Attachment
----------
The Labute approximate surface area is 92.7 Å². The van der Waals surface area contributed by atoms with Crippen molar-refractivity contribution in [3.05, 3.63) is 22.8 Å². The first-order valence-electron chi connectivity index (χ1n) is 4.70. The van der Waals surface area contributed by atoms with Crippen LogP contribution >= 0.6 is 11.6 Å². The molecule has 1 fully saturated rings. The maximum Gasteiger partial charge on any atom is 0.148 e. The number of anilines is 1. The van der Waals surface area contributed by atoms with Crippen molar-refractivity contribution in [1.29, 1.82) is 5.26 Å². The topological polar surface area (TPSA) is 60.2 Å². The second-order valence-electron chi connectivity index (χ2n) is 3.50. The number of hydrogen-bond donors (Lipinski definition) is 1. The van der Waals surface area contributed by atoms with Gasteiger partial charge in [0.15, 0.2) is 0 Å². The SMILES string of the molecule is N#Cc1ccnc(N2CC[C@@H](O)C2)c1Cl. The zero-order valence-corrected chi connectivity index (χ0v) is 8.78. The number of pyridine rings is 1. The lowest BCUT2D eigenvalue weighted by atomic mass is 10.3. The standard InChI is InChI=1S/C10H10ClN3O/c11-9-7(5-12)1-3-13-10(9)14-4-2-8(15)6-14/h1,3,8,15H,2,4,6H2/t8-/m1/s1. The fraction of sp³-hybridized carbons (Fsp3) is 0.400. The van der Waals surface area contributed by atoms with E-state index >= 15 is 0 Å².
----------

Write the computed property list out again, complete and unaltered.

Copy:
The Labute approximate surface area is 92.7 Å². The van der Waals surface area contributed by atoms with Crippen molar-refractivity contribution in [3.05, 3.63) is 22.8 Å². The first-order valence-electron chi connectivity index (χ1n) is 4.70. The van der Waals surface area contributed by atoms with Crippen LogP contribution >= 0.6 is 11.6 Å². The molecule has 1 fully saturated rings. The maximum Gasteiger partial charge on any atom is 0.148 e. The number of anilines is 1. The van der Waals surface area contributed by atoms with Crippen molar-refractivity contribution in [1.29, 1.82) is 5.26 Å². The topological polar surface area (TPSA) is 60.2 Å². The second-order valence-electron chi connectivity index (χ2n) is 3.50. The number of hydrogen-bond donors (Lipinski definition) is 1. The van der Waals surface area contributed by atoms with Gasteiger partial charge in [0.15, 0.2) is 0 Å². The SMILES string of the molecule is N#Cc1ccnc(N2CC[C@@H](O)C2)c1Cl. The zero-order valence-corrected chi connectivity index (χ0v) is 8.78. The number of pyridine rings is 1. The lowest BCUT2D eigenvalue weighted by atomic mass is 10.3. The standard InChI is InChI=1S/C10H10ClN3O/c11-9-7(5-12)1-3-13-10(9)14-4-2-8(15)6-14/h1,3,8,15H,2,4,6H2/t8-/m1/s1. The fraction of sp³-hybridized carbons (Fsp3) is 0.400. The van der Waals surface area contributed by atoms with E-state index >= 15 is 0 Å².